BENJAMIN BRATTON: I do not mean to beat up on this campaign, to me it epitomizes the inversion of the means and the and spirit set of having means instead of having innovation, it has gone the other way around. It is a content genre that people participate in it that is so fast that people have optimism innocence that something is being done, they listen to the rhetoric of this talk, and the religious tenor, the evangelical tenor of these talks comes through loud and clear, and clearly people want to get some sense of meeting from experience from this as well, and there's nothing wrong with meeting, there's nothing wrong with people wanting to connect and engage in this kind of way, but we need to do this in a way that is a sober and directs and frankly, people have said and for the most part response to my talk has been very positive and touched a nerve that has been waiting to be touched. Some of the critiques have come back and said this is the way that the world works. If you want people to get a weight involved in these things, you have to talk to them in a particular way. Have nothing against simplifying complex things. I would have no access to scientific research of there is not books for me to work with, but I think that the idea that the only way that we can have a robust and active Democratic public discussion about intelligent design is to talk down to people, and to talk to them in this evangelical and messianic way. To speak to them as if that is the only way that they are capable of thinking, I think this is cynical, and I think people are much more capable of that. We don't have to talk to them like they are idiots.

MAUREEN CAVANAUGH: Going back to what you said about TED, they got all the way back to the TED curator Chris Anderson and she has responded to your presentation and other critiques of TED and we have his entire response on our website, let me read you what he said in part: he said "we certainly do not think any TED Talks offers all there is to know how many topics but you can learn enough to get excited about knowing more, it is not a book or a peer-reviewed scientific paper that cannot be either of those things, it wants to amplify them not replace them and bring news of their significance to a broader audience." How do you respond to that?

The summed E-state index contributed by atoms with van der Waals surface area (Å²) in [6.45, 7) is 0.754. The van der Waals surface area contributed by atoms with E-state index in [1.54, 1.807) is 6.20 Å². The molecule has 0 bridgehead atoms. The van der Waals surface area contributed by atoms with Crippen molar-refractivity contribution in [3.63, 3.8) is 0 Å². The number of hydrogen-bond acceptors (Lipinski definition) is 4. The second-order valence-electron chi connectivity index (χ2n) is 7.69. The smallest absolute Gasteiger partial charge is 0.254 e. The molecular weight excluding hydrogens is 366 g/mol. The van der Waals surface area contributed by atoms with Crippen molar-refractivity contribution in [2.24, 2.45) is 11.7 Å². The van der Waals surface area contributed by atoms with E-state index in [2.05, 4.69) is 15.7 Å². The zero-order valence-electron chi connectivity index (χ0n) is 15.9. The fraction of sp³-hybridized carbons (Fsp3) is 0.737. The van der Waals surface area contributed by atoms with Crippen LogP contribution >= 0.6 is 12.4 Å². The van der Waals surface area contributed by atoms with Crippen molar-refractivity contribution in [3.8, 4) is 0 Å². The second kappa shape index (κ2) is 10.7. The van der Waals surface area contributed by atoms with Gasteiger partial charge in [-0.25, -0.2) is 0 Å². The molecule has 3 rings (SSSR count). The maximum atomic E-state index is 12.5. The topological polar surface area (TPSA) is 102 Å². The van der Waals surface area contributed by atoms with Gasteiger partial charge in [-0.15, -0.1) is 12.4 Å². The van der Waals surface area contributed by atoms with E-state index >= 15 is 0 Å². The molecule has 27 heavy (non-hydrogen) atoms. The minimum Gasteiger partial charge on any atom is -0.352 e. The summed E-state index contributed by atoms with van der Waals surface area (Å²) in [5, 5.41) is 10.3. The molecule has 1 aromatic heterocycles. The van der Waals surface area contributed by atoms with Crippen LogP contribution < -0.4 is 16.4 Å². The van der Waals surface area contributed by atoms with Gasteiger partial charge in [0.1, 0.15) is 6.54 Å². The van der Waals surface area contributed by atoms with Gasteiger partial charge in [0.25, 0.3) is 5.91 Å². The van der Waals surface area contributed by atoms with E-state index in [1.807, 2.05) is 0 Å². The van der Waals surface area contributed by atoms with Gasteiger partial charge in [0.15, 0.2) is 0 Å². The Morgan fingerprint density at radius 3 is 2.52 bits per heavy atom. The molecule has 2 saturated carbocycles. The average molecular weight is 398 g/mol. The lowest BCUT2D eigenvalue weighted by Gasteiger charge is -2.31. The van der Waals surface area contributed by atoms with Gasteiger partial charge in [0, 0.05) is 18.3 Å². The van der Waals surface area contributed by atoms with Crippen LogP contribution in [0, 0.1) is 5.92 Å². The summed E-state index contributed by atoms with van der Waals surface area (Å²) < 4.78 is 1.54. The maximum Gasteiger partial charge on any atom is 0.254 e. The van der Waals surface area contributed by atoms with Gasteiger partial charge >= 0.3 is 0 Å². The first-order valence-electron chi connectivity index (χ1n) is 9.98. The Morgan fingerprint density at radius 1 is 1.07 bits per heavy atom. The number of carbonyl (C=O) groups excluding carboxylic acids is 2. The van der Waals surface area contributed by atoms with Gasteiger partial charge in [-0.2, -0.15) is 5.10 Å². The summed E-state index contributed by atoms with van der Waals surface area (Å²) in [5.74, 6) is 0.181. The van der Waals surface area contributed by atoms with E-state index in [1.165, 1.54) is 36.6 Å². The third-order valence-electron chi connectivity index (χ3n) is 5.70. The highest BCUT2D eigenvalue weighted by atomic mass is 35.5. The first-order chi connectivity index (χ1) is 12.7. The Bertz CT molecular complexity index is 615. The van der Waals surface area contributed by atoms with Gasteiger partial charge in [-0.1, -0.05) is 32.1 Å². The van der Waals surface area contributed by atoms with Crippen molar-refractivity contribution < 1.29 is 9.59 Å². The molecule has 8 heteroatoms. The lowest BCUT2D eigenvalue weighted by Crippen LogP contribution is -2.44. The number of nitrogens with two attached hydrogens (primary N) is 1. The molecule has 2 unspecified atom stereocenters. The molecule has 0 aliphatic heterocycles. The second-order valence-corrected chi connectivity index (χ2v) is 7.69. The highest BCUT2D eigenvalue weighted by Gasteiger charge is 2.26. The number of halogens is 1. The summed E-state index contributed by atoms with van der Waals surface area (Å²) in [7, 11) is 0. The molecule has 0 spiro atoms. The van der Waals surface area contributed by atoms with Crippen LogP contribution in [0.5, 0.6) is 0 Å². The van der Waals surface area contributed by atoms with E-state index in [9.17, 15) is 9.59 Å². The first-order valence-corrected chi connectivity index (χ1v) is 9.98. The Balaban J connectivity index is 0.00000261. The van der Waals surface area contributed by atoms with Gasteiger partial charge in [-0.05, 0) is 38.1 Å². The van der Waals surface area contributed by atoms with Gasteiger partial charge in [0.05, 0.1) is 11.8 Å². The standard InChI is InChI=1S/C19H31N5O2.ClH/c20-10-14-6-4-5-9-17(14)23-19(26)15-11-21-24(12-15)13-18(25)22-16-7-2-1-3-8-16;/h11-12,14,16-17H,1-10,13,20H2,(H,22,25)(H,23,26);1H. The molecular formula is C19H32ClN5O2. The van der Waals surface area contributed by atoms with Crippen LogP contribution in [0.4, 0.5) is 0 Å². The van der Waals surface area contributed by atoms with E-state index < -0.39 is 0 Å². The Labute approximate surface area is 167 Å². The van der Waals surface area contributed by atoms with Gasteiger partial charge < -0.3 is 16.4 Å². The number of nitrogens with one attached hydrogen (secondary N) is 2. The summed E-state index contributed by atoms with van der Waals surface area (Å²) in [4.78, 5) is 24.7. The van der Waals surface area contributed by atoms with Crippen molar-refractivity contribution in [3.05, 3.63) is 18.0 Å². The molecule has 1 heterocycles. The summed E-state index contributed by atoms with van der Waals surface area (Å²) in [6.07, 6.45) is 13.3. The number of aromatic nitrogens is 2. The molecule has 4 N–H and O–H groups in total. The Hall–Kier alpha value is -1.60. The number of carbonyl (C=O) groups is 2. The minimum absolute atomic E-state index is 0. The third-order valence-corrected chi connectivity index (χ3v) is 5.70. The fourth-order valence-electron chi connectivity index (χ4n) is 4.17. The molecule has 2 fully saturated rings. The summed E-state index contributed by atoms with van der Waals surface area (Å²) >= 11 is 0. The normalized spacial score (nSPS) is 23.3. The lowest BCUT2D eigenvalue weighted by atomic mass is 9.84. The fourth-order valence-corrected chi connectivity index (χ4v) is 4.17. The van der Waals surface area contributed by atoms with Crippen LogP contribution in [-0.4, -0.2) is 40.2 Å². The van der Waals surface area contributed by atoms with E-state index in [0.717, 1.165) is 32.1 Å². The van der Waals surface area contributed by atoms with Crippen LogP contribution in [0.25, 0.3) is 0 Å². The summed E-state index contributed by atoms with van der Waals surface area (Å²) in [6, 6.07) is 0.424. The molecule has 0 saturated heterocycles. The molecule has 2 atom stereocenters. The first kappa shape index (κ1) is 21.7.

BENJAMIN BRATTON: I was disappointed with his response. I would welcome a robust and articulate pushed back to what I said, but for the most part he was replying to what I hear, I must've said. It was as if he did not even read the article. What he was describing is a function of the popularization of science and how it is that we can communicate science or philosophy or art or activism in a way that makes it available for general understanding and participation. I have nothing against that, that is a good thing, but for him to think that that equals TED, and that TED encompasses that, and there is no other alternative to do it other than the weight that TED does it, therefore if you like the popularization of the idea, then you must like TED. I think that is an inappropriate response. I think if you look at the comments on his, that is how people responded to them.